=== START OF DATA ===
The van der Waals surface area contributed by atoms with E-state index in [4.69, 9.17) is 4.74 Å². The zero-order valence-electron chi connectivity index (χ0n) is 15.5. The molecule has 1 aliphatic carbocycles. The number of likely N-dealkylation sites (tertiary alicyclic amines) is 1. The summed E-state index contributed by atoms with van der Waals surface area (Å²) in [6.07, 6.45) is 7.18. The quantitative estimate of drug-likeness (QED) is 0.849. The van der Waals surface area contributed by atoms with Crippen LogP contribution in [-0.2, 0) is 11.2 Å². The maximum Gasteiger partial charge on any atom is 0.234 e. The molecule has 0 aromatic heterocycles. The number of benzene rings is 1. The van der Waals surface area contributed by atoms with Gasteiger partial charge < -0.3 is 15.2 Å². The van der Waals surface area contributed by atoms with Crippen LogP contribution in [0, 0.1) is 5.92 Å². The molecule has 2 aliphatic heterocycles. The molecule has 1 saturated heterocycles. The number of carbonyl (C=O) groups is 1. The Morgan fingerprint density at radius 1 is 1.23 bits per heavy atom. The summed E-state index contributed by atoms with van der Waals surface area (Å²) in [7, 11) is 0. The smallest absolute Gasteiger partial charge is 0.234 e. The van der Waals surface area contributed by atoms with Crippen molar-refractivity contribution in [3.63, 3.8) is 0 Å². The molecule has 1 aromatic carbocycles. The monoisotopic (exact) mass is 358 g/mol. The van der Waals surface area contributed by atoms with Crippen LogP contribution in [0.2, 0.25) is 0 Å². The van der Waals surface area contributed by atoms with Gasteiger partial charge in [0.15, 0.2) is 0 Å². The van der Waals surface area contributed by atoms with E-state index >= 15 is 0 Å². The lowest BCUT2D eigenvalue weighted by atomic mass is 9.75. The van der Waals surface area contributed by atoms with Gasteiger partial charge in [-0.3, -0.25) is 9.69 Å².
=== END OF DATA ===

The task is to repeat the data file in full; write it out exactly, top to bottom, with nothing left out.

The van der Waals surface area contributed by atoms with E-state index in [4.69, 9.17) is 4.74 Å². The zero-order valence-electron chi connectivity index (χ0n) is 15.5. The molecule has 1 aliphatic carbocycles. The number of likely N-dealkylation sites (tertiary alicyclic amines) is 1. The summed E-state index contributed by atoms with van der Waals surface area (Å²) in [6.07, 6.45) is 7.18. The quantitative estimate of drug-likeness (QED) is 0.849. The van der Waals surface area contributed by atoms with Crippen LogP contribution in [-0.2, 0) is 11.2 Å². The maximum Gasteiger partial charge on any atom is 0.234 e. The molecule has 0 aromatic heterocycles. The number of benzene rings is 1. The van der Waals surface area contributed by atoms with Gasteiger partial charge < -0.3 is 15.2 Å². The van der Waals surface area contributed by atoms with Crippen LogP contribution in [0, 0.1) is 5.92 Å². The molecule has 2 aliphatic heterocycles. The molecule has 1 saturated heterocycles. The number of carbonyl (C=O) groups is 1. The Morgan fingerprint density at radius 1 is 1.23 bits per heavy atom. The summed E-state index contributed by atoms with van der Waals surface area (Å²) in [7, 11) is 0. The smallest absolute Gasteiger partial charge is 0.234 e. The van der Waals surface area contributed by atoms with Crippen molar-refractivity contribution in [3.63, 3.8) is 0 Å². The molecule has 1 aromatic carbocycles. The monoisotopic (exact) mass is 358 g/mol. The van der Waals surface area contributed by atoms with Crippen LogP contribution in [0.2, 0.25) is 0 Å². The van der Waals surface area contributed by atoms with Gasteiger partial charge in [0.15, 0.2) is 0 Å². The van der Waals surface area contributed by atoms with E-state index >= 15 is 0 Å². The lowest BCUT2D eigenvalue weighted by atomic mass is 9.75. The van der Waals surface area contributed by atoms with Gasteiger partial charge in [-0.3, -0.25) is 9.69 Å².